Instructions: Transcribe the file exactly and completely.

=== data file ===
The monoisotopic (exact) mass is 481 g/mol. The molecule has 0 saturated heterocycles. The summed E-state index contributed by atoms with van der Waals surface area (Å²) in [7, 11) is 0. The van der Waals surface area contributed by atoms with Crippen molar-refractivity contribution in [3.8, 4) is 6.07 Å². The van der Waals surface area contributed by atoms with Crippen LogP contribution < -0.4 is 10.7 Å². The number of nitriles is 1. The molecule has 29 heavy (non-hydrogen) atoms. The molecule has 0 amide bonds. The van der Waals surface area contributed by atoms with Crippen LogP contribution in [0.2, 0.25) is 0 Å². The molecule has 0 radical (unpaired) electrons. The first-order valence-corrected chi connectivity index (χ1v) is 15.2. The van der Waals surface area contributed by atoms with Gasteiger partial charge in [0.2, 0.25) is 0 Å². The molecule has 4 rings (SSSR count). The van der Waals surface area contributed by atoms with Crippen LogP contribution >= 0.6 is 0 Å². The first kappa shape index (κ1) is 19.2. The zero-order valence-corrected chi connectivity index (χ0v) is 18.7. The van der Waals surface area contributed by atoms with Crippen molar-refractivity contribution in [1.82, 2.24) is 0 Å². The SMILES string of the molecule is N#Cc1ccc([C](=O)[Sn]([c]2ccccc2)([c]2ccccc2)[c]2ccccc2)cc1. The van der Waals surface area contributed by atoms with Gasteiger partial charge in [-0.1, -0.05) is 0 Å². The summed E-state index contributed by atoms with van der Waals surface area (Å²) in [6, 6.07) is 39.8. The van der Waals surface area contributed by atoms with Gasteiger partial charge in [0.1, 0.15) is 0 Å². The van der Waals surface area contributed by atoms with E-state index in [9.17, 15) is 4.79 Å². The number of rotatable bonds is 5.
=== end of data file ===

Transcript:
The monoisotopic (exact) mass is 481 g/mol. The molecule has 0 saturated heterocycles. The summed E-state index contributed by atoms with van der Waals surface area (Å²) in [7, 11) is 0. The van der Waals surface area contributed by atoms with Crippen molar-refractivity contribution in [3.8, 4) is 6.07 Å². The van der Waals surface area contributed by atoms with Crippen LogP contribution < -0.4 is 10.7 Å². The number of nitriles is 1. The molecule has 29 heavy (non-hydrogen) atoms. The molecule has 0 amide bonds. The van der Waals surface area contributed by atoms with Crippen LogP contribution in [0.2, 0.25) is 0 Å². The molecule has 0 radical (unpaired) electrons. The first-order valence-corrected chi connectivity index (χ1v) is 15.2. The van der Waals surface area contributed by atoms with Gasteiger partial charge in [0.2, 0.25) is 0 Å². The molecule has 4 rings (SSSR count). The van der Waals surface area contributed by atoms with Crippen LogP contribution >= 0.6 is 0 Å². The first kappa shape index (κ1) is 19.2. The zero-order valence-corrected chi connectivity index (χ0v) is 18.7. The van der Waals surface area contributed by atoms with Crippen molar-refractivity contribution in [1.82, 2.24) is 0 Å². The SMILES string of the molecule is N#Cc1ccc([C](=O)[Sn]([c]2ccccc2)([c]2ccccc2)[c]2ccccc2)cc1. The van der Waals surface area contributed by atoms with Gasteiger partial charge in [-0.1, -0.05) is 0 Å². The summed E-state index contributed by atoms with van der Waals surface area (Å²) in [6, 6.07) is 39.8. The van der Waals surface area contributed by atoms with Gasteiger partial charge in [0.1, 0.15) is 0 Å². The van der Waals surface area contributed by atoms with E-state index in [9.17, 15) is 4.79 Å². The number of rotatable bonds is 5.